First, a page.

Life Skills for Special Needs Children: Shopping 101, #2

Now you are ready to take your child to a store with the deliberate intention of teaching the life skill of shopping. Think about the environment that you are going to take your child into and simplify the experience as much as possible. Eliminate as many distractions as you can, so that you can focus just on the process of getting the things you need. Start by picking the right store at the right time.

You will need to find a store with relatively large aisles. Stores like this (Walmart or Target come to mind), also often have the large shopping carts with the kid seats on them. I’d start with that if your child is still small enough for them. Even if those carts are not available, the larger aisles will give you more room to handle sudden movements. It also makes it easier to keep your child from pulling everything off the shelf as you go by. Space helps keep you from too close contact with strangers, who can appear threatening to a child or maybe just very distracting.

You need to find a store that has ordinary items that your child sees everyday. Stores that carry a lot of different kinds of items you don’t usually see, like hobby stores, aren’t a good idea because seeing all those new and unique objects can cause your child to lose all focus. If you have a large grocery store, that might work. In these large stores, stick to the areas that have common items like bread or vegetables. Don’t overwhelm your child with too many new things to look at. A specialty store that only carries one kind of item, like shoes, could also work.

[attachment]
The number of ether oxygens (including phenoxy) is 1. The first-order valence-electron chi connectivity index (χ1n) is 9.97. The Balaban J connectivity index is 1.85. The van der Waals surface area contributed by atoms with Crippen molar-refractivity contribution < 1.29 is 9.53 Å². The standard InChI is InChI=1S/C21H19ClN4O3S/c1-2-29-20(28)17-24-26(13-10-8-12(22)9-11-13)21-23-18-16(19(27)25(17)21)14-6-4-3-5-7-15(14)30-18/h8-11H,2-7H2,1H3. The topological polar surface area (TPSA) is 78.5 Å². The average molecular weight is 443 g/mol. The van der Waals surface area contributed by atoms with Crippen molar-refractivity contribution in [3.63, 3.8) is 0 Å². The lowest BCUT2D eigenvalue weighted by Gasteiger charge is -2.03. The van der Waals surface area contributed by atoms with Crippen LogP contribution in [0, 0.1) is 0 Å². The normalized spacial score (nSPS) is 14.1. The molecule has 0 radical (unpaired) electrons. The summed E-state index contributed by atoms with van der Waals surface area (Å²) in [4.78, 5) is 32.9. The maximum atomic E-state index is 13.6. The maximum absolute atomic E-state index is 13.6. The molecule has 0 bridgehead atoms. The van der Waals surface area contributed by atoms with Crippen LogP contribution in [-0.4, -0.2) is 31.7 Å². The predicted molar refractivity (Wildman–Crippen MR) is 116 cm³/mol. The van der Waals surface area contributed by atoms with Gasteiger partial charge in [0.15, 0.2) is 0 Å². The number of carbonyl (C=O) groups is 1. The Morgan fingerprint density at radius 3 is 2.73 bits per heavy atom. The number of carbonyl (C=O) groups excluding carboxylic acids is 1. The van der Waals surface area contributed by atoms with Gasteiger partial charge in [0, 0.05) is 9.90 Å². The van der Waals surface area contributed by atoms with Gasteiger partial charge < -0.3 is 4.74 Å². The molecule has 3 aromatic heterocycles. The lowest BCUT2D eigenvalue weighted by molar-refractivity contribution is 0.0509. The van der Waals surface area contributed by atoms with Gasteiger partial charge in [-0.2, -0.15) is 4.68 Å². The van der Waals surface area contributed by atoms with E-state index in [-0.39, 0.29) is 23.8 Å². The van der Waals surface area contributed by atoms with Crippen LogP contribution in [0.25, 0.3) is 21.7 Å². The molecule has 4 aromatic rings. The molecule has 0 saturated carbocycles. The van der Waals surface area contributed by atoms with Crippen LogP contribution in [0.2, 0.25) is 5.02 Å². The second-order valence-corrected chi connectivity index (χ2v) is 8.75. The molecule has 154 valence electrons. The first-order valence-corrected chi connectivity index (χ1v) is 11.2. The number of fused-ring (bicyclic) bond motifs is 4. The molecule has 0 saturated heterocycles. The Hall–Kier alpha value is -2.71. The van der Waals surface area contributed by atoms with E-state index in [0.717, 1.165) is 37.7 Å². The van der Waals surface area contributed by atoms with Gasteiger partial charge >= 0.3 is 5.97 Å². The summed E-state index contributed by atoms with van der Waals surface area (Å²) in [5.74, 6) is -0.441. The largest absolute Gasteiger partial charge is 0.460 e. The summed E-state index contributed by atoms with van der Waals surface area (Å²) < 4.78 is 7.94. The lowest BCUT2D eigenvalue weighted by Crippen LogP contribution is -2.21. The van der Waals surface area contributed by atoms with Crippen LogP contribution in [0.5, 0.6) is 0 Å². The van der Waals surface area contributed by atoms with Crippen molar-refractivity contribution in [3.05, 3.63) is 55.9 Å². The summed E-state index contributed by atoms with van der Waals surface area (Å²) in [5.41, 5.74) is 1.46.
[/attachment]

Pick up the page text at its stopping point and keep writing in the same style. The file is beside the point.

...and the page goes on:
Only go to the store during quiet times. Early mornings at Walmart or the grocery store come to mind. The sensory onslaught of lots of people (talking, moving about, getting close to you, looking different, smelling different) can be more than a child can handle. Waiting in long check-out lines is also a bad idea and that can be avoided at these times. You also don’t want to have to deal with other people’s lack of understanding of your situation any more than you have to.

The point of all these restrictions is to simplify the experience so that you can teach the activities involved in shopping. It’s no different than clearing your work space before starting a new project. The more things your child has to contend with (new people, new sights, new sounds, new spaces, new stuff), the harder this is going to be. Avoid unnecessary complications.

Next step: the shopping list, as Life Skills for Special Needs Children, Shopping 101 continues.

© 2013, Margaret. All rights reserved.